The London Perl and Raku Workshop takes place on 26th Oct 2024. If your company depends on Perl, please consider sponsoring and/or attending.


Detect::Module - allows to autodetect Perl modules


    use Detect::Module qw(:standard);

    my $which = Use 'DB_File', 'SDBM_File';
    # $which now contains the name of the loaded module
    # This is specially useful because the modules have
    # a compatible tie() syntax

    my $constructor = NewRef 'IO::Socket::COOL', 'IO::Socket::INET';
    my $o = $constructor->(PeerAddr => 'localhost:25');
    # $o now contains an object of one of the both modules
    my $esc = Load 'URI::Escape';
    $esc->uri_escape (' ') eq '%20';
    ${$esc->('SCALAR', 'x')} = 3;


This module is used for autodetection of Perl modules. The functions in this module accept a list of module names, from which the first one that can be loaded using require() is used.


You may include most functions using the export tag ':standard' like shown in the synopsis. Otherwise you call them like Detect::Module::Use(). Only Debug() and Reset() cannot be exported.

Use @ModuleList, Require @ModuleList

These work like require() except they are executed at run time and all modules in @ModuleList are tried until an existing module is found. If no such module exists, these subs die(). The modules in the list are tried from left to right. Module names have to contain :: as path separator. Of course the @INC path is used to find the modules (the built-in require() is used to load the modules).

There is no difference between Use() and Require(). To achieve compile-time execution, enclose the Use() call in a BEGIN block.

The return value is the name of the module that has been loaded.

Once loading a module has failed, it is never tried again. So using these subs multiple times does not result in performance impacts (Perl checks if a module is already loaded). But you should use this to access multiple functions of this package:

    # Load the module
    my $mod = Use (...);
    # I need the object:
    my $obj = Load $mod;
    # This does not have performance impacts because $mod is already
    # loaded and Perl checks %INC!

You can circumvent this behaviour by calling Detect::Module::Reset which clears the %FAIL-Cache.

There is a trick to catch cases where a module is _not_ found:

    # Try loading
    unless (my $mod = Use (..., 0))
     print "Module not found\n";
     print "Using workaround instead...\n";

This relies upon the fact that a require 0 always succeeds. But this works only with Use(), Require() and Load()!

NewRef @ModuleList

This one works exactly like Use() except that a reference to the constructor (or better: to a sub that calls the module's constructor) is returned. The returned sub reference calls new Module::Name @_, where Module::Name is the name of the module loaded.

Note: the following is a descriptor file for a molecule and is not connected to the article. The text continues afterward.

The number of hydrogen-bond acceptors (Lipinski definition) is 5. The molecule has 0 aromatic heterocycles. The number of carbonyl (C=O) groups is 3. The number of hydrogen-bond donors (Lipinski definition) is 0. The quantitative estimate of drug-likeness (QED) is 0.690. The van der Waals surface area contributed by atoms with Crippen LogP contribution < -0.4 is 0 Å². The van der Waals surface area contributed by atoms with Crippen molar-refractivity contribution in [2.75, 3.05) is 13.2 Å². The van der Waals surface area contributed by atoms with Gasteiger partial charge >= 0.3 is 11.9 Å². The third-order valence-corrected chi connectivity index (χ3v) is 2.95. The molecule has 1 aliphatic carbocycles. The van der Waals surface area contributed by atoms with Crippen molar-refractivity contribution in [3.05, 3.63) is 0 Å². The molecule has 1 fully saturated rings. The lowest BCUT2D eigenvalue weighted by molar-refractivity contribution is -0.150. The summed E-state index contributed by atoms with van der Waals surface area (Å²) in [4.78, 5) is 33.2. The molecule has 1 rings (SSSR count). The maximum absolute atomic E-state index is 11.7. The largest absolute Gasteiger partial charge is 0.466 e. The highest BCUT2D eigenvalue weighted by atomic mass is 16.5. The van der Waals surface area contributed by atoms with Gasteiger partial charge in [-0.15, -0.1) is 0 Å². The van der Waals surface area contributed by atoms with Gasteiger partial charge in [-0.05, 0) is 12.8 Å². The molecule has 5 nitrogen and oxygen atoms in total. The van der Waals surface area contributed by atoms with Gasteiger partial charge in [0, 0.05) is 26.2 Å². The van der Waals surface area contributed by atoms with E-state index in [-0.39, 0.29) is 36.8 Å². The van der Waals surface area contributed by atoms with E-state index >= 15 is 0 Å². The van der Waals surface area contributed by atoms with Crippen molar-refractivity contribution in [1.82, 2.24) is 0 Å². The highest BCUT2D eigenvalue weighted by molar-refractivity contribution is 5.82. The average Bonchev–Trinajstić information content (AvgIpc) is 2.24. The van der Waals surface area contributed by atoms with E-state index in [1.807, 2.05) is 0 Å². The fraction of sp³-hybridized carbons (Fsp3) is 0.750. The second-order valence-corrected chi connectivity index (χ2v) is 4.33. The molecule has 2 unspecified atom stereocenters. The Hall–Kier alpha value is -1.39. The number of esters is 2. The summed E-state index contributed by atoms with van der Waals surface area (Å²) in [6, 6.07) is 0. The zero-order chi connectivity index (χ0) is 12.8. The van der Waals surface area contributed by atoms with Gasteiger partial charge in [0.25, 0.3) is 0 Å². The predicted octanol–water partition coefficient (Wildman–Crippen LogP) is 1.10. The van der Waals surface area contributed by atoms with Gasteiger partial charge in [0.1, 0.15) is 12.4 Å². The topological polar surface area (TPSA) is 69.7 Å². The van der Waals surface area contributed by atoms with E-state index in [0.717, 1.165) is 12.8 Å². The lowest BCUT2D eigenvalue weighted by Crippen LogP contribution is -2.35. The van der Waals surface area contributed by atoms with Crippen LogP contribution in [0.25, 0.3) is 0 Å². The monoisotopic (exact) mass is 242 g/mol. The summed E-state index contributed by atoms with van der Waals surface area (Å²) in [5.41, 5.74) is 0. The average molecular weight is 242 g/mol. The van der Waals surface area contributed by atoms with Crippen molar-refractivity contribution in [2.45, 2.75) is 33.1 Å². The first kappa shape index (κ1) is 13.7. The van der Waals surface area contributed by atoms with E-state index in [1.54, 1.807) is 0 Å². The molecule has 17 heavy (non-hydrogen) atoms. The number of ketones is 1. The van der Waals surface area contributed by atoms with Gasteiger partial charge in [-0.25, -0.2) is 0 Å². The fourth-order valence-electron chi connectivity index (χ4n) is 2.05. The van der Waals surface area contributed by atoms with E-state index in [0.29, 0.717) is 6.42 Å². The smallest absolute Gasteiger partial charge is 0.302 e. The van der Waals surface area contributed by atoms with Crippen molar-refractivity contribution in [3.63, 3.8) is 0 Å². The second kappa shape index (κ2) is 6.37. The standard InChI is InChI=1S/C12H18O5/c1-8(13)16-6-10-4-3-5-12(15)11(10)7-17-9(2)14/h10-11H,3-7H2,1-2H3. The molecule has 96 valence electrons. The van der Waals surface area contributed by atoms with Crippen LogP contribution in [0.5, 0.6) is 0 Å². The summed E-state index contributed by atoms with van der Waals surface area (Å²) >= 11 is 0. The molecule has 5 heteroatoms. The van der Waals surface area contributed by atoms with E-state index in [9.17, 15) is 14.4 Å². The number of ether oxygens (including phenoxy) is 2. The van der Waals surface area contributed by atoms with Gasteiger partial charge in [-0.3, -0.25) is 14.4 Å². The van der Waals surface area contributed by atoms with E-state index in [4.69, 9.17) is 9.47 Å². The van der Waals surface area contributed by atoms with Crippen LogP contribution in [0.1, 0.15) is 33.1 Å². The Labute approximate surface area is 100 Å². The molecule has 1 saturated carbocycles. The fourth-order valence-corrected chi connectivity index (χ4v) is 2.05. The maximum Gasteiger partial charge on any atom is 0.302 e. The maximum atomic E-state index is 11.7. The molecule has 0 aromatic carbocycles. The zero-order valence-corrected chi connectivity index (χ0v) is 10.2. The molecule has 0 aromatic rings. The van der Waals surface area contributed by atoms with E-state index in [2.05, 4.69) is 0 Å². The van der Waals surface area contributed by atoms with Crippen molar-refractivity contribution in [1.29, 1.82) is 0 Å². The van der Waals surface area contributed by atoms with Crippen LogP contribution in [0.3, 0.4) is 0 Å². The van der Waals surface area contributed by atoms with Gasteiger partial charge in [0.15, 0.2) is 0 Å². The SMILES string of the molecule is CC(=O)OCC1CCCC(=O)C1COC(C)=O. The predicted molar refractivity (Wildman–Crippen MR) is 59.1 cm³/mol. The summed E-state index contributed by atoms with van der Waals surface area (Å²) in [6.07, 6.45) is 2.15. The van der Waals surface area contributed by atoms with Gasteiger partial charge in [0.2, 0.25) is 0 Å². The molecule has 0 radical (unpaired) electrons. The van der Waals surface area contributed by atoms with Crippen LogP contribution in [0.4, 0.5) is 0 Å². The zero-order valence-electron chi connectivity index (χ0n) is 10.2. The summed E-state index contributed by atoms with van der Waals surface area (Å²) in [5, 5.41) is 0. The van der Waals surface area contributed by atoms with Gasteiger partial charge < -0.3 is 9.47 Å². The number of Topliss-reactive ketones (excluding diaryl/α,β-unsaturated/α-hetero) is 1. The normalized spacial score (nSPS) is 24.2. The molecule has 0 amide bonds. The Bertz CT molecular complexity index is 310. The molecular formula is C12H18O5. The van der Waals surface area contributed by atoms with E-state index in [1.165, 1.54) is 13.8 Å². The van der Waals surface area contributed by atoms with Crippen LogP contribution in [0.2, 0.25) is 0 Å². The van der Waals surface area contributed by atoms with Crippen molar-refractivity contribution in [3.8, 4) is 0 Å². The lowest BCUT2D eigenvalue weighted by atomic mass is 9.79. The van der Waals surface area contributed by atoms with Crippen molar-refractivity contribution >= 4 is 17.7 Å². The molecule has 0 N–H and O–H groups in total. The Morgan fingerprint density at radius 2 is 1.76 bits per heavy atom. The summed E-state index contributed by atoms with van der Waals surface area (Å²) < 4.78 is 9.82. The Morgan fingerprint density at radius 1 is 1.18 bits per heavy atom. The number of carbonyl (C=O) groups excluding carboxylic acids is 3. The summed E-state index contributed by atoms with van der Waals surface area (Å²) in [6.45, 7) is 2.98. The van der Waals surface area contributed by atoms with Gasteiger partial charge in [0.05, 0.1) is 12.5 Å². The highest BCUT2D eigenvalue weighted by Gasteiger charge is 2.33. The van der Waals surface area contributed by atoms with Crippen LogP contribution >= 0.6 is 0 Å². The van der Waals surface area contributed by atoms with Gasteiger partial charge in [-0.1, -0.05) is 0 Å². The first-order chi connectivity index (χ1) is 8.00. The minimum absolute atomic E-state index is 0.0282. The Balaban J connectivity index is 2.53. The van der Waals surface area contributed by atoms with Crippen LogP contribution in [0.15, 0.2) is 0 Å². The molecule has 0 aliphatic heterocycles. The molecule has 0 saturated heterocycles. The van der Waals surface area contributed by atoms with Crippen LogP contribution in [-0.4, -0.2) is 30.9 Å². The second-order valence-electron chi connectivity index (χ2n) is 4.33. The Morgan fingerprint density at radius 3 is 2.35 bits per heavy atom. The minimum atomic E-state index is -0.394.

Load @ModuleList

This one returns a blessed object with the following capabilities:

  • $o->(SCALAR => 'x') returns a reference to $x of the module.

  • $o->(ARRAY => 'x') returns a reference to @x of the module.

  • $o->(HASH => 'x') returns a reference to %x of the module.

  • $o->(CODE => 'x') returns a reference to &x of the module.

  • $o->(CODECHECK => 'x') returns a reference to &x of the module, or undef if &x does not exist.

  • $o->(GLOB => 'x') returns a reference to *x of the module. HANDLE is a synonym to GLOB.

  • $o->m(@args) calls the function m() of the module with @args.

CHANGED since Detect::Module version 1.2: Load() now returns undef if no module was found and '0' was a possible name.

Debug $Flag

Debugging output is switched on when $Flag is true. Debugging output is printed on STDERR and consists of lines like:

  • 'Trying Module::Name'

  • 'x; `rm -rf /` rejected - invalid characters'

  • the $@ contents after a failed require()


Clears the hash %FAIL which contained all failed require() attempts. This may be useful when using mod_perl in Apache.


Written by Rudolf Polzer, Germany (


  • Load() uses symbolic references (therefore I use no strict 'subs'). Doing the same with eval() leads to more obfuscated code.

  • The sub returned by Load() return references instead of tied variables. This makes accessing package variables harder, but not impossible.

  • You cannot directly call AUTOLOAD() using the object returned by Load(). Use $o->(CODE => 'AUTOLOAD')->(@args) instead.

  • When calling an undefined sub using the object returned by Load(), you can get error messages without line numbers and package names (so you do not know where the error occured). This only happens when you call the undefined sub from the main program, not from a sub.


Report bugs to me (


(c) 2001 Rudolf Polzer. This is free software, copying and modifications are allowed as long as this copyright notice remains. There is NO warranty; not even for MERCHANTABILITY or FITNESS FOR A PARTICULAR PURPOSE.


perlfunc(1) for use(), require() and do()